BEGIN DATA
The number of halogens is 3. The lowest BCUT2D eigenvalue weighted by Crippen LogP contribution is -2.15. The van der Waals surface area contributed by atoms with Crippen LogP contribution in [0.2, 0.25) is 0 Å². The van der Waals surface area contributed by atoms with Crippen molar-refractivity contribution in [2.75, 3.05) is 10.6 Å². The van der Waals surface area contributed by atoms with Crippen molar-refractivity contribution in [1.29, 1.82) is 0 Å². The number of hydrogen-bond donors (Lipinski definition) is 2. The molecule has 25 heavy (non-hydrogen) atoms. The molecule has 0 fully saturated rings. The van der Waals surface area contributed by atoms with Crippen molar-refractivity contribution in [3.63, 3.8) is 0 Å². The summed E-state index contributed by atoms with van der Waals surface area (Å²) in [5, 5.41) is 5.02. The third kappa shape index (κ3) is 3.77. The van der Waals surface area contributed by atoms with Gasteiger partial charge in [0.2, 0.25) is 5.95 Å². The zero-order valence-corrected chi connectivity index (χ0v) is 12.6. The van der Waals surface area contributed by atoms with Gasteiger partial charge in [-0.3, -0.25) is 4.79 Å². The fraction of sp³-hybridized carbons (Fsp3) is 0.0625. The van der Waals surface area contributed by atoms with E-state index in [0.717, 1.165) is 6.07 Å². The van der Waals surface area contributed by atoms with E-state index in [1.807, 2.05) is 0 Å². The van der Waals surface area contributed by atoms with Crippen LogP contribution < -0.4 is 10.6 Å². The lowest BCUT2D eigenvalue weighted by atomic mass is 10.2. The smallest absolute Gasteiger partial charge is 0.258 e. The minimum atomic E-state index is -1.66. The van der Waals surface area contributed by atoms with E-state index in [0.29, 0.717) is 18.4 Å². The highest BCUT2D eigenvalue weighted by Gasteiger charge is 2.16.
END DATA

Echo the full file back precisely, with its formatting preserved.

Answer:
The number of halogens is 3. The lowest BCUT2D eigenvalue weighted by Crippen LogP contribution is -2.15. The van der Waals surface area contributed by atoms with Crippen LogP contribution in [0.2, 0.25) is 0 Å². The van der Waals surface area contributed by atoms with Crippen molar-refractivity contribution in [2.75, 3.05) is 10.6 Å². The van der Waals surface area contributed by atoms with Crippen molar-refractivity contribution in [1.29, 1.82) is 0 Å². The number of hydrogen-bond donors (Lipinski definition) is 2. The molecule has 25 heavy (non-hydrogen) atoms. The molecule has 0 fully saturated rings. The van der Waals surface area contributed by atoms with Crippen molar-refractivity contribution in [3.63, 3.8) is 0 Å². The summed E-state index contributed by atoms with van der Waals surface area (Å²) in [5, 5.41) is 5.02. The third kappa shape index (κ3) is 3.77. The van der Waals surface area contributed by atoms with Gasteiger partial charge in [0.2, 0.25) is 5.95 Å². The zero-order valence-corrected chi connectivity index (χ0v) is 12.6. The van der Waals surface area contributed by atoms with Gasteiger partial charge in [-0.3, -0.25) is 4.79 Å². The fraction of sp³-hybridized carbons (Fsp3) is 0.0625. The van der Waals surface area contributed by atoms with E-state index in [0.717, 1.165) is 6.07 Å². The van der Waals surface area contributed by atoms with E-state index in [1.807, 2.05) is 0 Å². The van der Waals surface area contributed by atoms with Crippen LogP contribution < -0.4 is 10.6 Å². The lowest BCUT2D eigenvalue weighted by atomic mass is 10.2. The smallest absolute Gasteiger partial charge is 0.258 e. The minimum atomic E-state index is -1.66. The van der Waals surface area contributed by atoms with E-state index in [0.29, 0.717) is 18.4 Å². The highest BCUT2D eigenvalue weighted by Gasteiger charge is 2.16.